In a grid model with hundreds of thousands of failure points, training becomes problematic without proper computer simulators. The Electric Grid Threat Simulator must not be too general. It must focus on critical failures that have specific remedies. The chaining of these events is where the simulator becomes powerful. Each element of a transfer function that covers both the regional, national, and local grid topologies can then be transformed into responses. Closure can then be computed. Global behavior is then determined from the synthesis of the component models. Put directly, what are the threats, and what are the failure points. These must be determined through what we call a “Learning Harness” wrapped over the topological models of the various scales of the grid.

Consider a coordinated attack on the local components of the power grid. In order, they attack the microwave communications of SCADA data, then a power generator and a transformer substation, all within several minutes of each other. The cascading failures result in escalating problems throughout the local grid that don’t at first affect the national high voltage grid (c.f., Peerenboom, 2001).

Suppose now, however, that this attack is followed a few minutes later by a coordinated attack on the high voltage regional transmission grid. The first hit causes problems in Maine (Figure 4). Then a minute later, Buffalo is hit, where most spare generators are. Within 3 minutes, problems have spread throughout the northeastern United States if remedial action to deliver missing power and reroute electricity is not activated on a massive scale – and within about 5 minutes. The question is: what system do we use to train for such scenarios?

Figure 4. Simulated terrorist attack on the Northeastern Power Grid. Note how quickly the problem spreads from Maine to Buffalo, then to the entire Northeast. (Yellow and Red are areas with inadequate power to keep the lights on, obviously bad for all electrical machinery and computers. Simulations from PowerWorld.com).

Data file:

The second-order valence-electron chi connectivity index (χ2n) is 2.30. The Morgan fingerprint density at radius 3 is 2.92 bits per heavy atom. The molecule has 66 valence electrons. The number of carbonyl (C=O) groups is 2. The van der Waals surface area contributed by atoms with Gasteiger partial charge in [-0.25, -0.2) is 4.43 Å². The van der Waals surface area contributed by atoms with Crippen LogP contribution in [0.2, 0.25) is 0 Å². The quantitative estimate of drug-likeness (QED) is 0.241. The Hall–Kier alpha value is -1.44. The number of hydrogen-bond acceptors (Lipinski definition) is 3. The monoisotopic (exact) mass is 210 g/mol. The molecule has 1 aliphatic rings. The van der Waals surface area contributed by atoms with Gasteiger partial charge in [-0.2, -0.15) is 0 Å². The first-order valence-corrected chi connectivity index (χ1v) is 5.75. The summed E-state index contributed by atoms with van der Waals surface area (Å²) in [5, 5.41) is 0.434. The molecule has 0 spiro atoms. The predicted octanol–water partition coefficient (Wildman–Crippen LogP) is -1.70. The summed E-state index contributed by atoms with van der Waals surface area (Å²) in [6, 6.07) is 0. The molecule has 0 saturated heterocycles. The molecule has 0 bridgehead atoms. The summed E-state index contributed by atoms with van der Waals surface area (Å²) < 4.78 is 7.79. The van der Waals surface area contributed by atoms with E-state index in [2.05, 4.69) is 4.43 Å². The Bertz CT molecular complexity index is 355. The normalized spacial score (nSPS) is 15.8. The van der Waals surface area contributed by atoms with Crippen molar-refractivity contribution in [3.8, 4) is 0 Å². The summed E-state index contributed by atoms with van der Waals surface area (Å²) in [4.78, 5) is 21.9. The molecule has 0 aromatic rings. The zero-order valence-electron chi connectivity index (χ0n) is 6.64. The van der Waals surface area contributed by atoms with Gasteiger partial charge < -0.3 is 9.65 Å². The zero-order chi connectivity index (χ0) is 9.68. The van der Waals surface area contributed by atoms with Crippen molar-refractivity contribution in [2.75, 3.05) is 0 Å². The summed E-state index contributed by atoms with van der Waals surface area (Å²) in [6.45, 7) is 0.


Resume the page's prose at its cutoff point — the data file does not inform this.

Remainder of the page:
Design of a Electric Grid Threat Simulator

In general, few PCS simulation environments exist to train new engineers and managers about how to respond to crisis scenarios of any kind. The case study revealed that fault detection and tracking of what has failed, where, and when, remains dependent upon operator experience and “instinct”. We hope that the incentive for change got a significant boost on 9/11. No question the PCS can be better supported by computer intelligence in the form of a Electric Grid Threat Simulator for War Gaming.

As we said, we believe a Learning Harness is required in order to build such an Electric Grid Threat Simulation environment. The Learning Harness represents first a fundamental mapping of the business, security, environmental, and engineering processes and activities required to maintain and operate the grid under attack, and then a reinforcement learning feedback loop to optimize decisions across systems (Figure 5). This explicitly requires a concerted, confidential, unprecedented collaboration of all involved parties. These processes must be known in enough detail to develop computerized variance detection and contribute weights to the “credit assignment” problem of what to do to anticipate and fix the problems caused by terrorists. Known solutions to problems are kept in a best practices data historian. The system must learn from mistakes by tracking performance metrics of previous actions in much the manner of a chess, backgammon or checkers program. A key technology we use is the Suitability Matrix(sm). This is a linked set of matrix representations (a set of spread sheets) that use generalized weights as the values of the cells. It maps import of an attribute (a problem) to possible decisions (a solution). These matrices are "populated" using reinforcement learning, a type of dynamic programming, which optimizes decision-making under uncertainty and time (4D learning). Data gathering for such a system will provide the following:

  • Eliminate the "wish I could have seen it coming" through multiple scenario planning
  • Estimate risk on all decisions
  • Identify solutions quickly
  • Eliminate latency in getting the right actions to the right people
  • Verify that actions are being executed properly in the field

Figure 5. The Electric Grid Threat Simulator must connect software applications that constantly re-compute each bullet indicated above – this framework has already been enacted for the Oil, Internet, and Aerospace industries (Bertsekas and Tsitsiklis, 1995).